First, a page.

# Variational Autoencoders 3: Training, Inference and comparison with other models

Variational Autoencoders 1: Overview
Variational Autoencoders 2: Maths
Variational Autoencoders 3: Training, Inference and comparison with other models

Recalling that the backbone of VAEs is the following equation:

$\log P\left(X\right) - \mathcal{D}\left[Q\left(z\vert X\right)\vert\vert P\left(z\vert X\right)\right] = E_{z\sim Q}\left[\log P\left(X\vert z\right)\right] - \mathcal{D}\left[Q\left(z\vert X\right) \vert\vert P\left(z\right)\right]$

In order to use gradient descent for the right hand side, we need a tractable way to compute it:

• The first part $E_{z\sim Q}\left[\log P\left(X\vert z\right)\right]$ is tricky, because that requires passing multiple samples of $z$ through $f$ in order to have a good approximation for the expectation (and this is expensive). However, we can just take one sample of $z$, then pass it through $f$ and use it as an estimation for $E_{z\sim Q}\left[\log P\left(X\vert z\right)\right]$ . Eventually we are doing stochastic gradient descent over different sample $X$ in the training set anyway.
• The second part $\mathcal{D}\left[Q\left(z\vert X\right) \vert\vert P\left(z\right)\right]$ is even more tricky. By design, we fix $P\left(z\right)$ to be the standard normal distribution $\mathcal{N}\left(0,I\right)$ (read part 1 to know why). Therefore, we need a way to parameterize $Q\left(z\vert X\right)$ so that the KL divergence is tractable.

Here comes perhaps the most important approximation of VAEs. Since $P\left(z\right)$ is standard Gaussian, it is convenient to have $Q\left(z\vert X\right)$ also Gaussian. One popular way to parameterize $Q$ is to make it also Gaussian with mean $\mu\left(X\right)$ and diagonal covariance $\sigma\left(X\right)I$, i.e. $Q\left(z\vert X\right) = \mathcal{N}\left(z;\mu\left(X\right), \sigma\left(X\right)I\right)$, where $\mu\left(X\right)$ and $\sigma\left(X\right)$ are two vectors computed by a neural network. This is the original formulation of VAEs in section 3 of this paper.

This parameterization is preferred because the KL divergence now becomes closed-form:

$\displaystyle \mathcal{D}\left[\mathcal{N}\left(\mu\left(X\right), \sigma\left(X\right)I\right)\vert\vert P\left(z\right)\right] = \frac{1}{2}\left[\left(\sigma\left(X\right)\right)^T\left(\sigma\left(X\right)\right) +\left(\mu\left(X\right)\right)^T\left(\mu\left(X\right)\right) - k - \log \det \left(\sigma\left(X\right)I\right) \right]$

Although this looks like magic, but it is quite natural if you apply the definition of KL divergence on two normal distributions. Doing so will teach you a bit of calculus.

So we have all the ingredients. We use a feedforward net to predict $\mu\left(X\right)$ and $\sigma\left(X\right)$ given an input sample $X$ draw from the training set. With those vectors, we can compute the KL divergence and $\log P\left(X\vert z\right)$, which, in term of optimization, will translate into something similar to $\Vert X - f\left(z\right)\Vert^2$.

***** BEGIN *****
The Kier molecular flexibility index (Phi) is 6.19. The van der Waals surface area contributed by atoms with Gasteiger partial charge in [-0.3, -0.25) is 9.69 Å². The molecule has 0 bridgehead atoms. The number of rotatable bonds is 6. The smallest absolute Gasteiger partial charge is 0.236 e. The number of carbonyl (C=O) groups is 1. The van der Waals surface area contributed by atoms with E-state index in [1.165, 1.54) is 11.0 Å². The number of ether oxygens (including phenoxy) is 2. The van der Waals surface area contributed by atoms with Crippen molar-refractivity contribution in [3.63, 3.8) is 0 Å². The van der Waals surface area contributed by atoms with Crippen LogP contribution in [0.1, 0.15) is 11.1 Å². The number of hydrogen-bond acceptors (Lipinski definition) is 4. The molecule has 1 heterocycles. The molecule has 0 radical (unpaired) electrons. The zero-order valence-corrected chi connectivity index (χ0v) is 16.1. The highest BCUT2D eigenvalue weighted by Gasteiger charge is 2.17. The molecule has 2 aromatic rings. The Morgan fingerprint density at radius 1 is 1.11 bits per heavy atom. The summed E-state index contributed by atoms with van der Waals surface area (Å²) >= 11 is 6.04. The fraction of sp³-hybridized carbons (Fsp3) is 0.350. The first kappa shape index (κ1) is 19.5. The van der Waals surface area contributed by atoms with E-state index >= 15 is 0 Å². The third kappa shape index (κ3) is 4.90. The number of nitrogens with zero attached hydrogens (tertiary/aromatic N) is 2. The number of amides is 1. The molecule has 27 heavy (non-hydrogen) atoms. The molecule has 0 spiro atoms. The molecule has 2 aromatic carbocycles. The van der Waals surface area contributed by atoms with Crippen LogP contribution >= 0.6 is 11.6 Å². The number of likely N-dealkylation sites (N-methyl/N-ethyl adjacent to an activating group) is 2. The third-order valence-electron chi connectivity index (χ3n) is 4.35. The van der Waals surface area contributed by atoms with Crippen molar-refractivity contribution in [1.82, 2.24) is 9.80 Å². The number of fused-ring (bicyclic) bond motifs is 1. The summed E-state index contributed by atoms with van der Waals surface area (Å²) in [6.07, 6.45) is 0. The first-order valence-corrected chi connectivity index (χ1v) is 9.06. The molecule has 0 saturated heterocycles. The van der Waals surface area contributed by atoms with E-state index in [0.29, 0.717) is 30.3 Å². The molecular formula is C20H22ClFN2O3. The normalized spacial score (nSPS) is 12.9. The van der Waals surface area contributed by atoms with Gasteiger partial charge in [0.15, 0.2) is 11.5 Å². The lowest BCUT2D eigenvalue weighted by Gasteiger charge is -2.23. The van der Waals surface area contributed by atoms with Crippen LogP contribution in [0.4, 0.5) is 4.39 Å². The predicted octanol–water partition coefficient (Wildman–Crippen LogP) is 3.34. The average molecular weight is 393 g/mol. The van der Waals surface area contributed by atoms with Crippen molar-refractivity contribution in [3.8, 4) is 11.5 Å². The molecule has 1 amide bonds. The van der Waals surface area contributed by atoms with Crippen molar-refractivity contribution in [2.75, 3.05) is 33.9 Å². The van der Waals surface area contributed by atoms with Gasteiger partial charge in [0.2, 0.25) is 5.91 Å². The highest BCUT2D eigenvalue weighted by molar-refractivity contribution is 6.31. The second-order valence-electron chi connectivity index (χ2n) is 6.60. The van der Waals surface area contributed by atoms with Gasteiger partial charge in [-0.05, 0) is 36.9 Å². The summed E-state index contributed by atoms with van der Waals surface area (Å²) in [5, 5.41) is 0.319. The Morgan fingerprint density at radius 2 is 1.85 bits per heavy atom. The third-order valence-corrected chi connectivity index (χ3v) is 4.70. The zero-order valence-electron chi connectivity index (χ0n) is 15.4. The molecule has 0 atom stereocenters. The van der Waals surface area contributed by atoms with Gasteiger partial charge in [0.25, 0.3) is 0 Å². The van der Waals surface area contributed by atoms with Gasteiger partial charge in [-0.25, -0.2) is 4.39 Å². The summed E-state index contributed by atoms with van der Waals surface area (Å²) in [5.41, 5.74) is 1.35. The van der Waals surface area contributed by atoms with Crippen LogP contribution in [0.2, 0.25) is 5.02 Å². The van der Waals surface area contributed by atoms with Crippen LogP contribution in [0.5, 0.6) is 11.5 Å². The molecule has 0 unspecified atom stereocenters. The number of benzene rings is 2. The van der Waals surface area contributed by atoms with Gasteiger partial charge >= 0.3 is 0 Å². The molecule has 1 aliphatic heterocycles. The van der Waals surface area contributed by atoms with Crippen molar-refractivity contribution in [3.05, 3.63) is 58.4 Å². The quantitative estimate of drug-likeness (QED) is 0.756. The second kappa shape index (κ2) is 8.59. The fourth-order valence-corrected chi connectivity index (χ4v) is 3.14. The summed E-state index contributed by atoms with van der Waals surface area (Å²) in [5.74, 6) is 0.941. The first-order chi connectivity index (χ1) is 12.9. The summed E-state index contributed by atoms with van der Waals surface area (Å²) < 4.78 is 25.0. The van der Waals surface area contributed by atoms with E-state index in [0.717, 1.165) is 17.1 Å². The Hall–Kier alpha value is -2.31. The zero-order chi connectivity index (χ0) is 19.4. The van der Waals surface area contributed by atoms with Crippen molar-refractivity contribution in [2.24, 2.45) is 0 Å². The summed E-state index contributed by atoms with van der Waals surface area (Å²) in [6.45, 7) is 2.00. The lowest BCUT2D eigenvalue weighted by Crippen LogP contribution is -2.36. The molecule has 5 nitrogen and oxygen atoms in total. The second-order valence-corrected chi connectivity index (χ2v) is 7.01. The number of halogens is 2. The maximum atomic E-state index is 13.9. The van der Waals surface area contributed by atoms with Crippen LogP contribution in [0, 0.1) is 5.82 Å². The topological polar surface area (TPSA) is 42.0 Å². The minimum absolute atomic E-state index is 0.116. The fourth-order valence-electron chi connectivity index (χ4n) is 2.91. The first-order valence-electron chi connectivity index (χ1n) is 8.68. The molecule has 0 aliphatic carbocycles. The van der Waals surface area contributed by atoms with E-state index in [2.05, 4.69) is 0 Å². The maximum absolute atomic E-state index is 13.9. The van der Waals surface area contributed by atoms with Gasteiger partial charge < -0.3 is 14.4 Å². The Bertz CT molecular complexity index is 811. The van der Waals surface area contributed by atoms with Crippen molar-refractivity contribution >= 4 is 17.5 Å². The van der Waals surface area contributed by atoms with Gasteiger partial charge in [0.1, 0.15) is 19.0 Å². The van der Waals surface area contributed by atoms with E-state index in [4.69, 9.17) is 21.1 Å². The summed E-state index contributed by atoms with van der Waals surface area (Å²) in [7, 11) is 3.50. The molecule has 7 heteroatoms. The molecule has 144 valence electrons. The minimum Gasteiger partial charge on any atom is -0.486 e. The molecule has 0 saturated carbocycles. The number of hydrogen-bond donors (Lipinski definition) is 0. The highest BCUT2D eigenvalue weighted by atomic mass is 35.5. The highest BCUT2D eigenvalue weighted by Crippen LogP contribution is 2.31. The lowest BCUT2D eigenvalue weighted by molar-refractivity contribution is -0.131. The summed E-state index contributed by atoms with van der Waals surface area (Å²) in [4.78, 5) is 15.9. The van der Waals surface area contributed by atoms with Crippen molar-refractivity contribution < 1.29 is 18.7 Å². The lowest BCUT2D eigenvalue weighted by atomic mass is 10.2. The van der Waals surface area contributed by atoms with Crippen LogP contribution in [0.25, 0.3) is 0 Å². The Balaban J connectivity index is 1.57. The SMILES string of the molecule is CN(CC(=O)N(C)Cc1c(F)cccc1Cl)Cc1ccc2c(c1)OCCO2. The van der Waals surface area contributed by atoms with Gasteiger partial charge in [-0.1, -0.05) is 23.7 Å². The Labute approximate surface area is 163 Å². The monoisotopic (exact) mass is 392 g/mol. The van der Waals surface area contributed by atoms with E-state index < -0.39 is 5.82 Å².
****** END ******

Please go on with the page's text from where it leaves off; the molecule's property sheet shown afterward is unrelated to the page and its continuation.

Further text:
It is worth to pause here for a moment and see what we just did. Basically we used a constrained Gaussian (with diagonal covariance matrix) to parameterize $Q$. Moreover, by using $\Vert X - f\left(z\right)\Vert^2$ for one of the training criteria, we implicitly assume $P\left(X\vert z\right)$ to be also Gaussian. So although the maths that lead to VAEs are generic and beautiful, at the end of the day, to make things tractable, we ended up using those severe approximations. Whether those approximations are good enough totally depend on practical applications.

There is an important detail though. Once we have $\mu\left(X\right)$ and $\sigma\left(X\right)$ from the encoder, we will need to sample $z$ from a Gaussian distribution parameterized by those vectors. $z$ is needed for the decoder to reconstruct $\hat{X}$, which will then be optimized to be as close to $X$ as possible via gradient descent. Unfortunately, the “sample” step is not differentiable, therefore we will need a trick call reparameterization, where we don’t sample $z$ directly from $\mathcal{N}\left(\mu\left(X\right), \sigma\left(X\right)\right)$, but first sample $z'$ from $\mathcal{N}\left(0, I\right)$, and then compute $z = \mu\left(X\right) + \mu\left(X\right)Iz'$. This will make the whole computation differentiable and we can apply gradient descent as usual.

The cool thing is during inference, you won’t need the encoder to compute $\mu\left(X\right)$ and $\sigma\left(X\right)$ at all! Remember that during training, we try to pull $Q$ to be close to $P\left(z\right)$ (which is standard normal), so during inference, we can just inject $\epsilon \sim \mathcal{N}\left(0, I\right)$ directly into the decoder and get a sample of $X$. This is how we can leverage the power of “generation” from VAEs.

There are various extensions to VAEs like Conditional VAEs and so on, but once you understand the basic, everything else is just nuts and bolts.

To sum up the series, this is the conceptual graph of VAEs during training, compared to some other models. Of course there are many details in those graphs that are left out, but you should get a rough idea about how they work.

In the case of VAEs, I added the additional cost term in blue to highlight it. The cost term for other models, except GANs, are the usual L2 norm $\Vert X - \hat{X}\Vert^2$.

GSN is an extension to Denoising Autoencoder with explicit hidden variables, however that requires to form a fairly complicated Markov Chain. We may have another post  for it.

With this diagram, hopefully you will see how lame GAN is. It is even simpler than the humble RBM. However, the simplicity of GANs makes it so powerful, while the complexity of VAE makes it quite an effort just to understand. Moreover, VAEs make quite a few severe approximation, which might explain why samples generated from VAEs are far less realistic than those from GANs.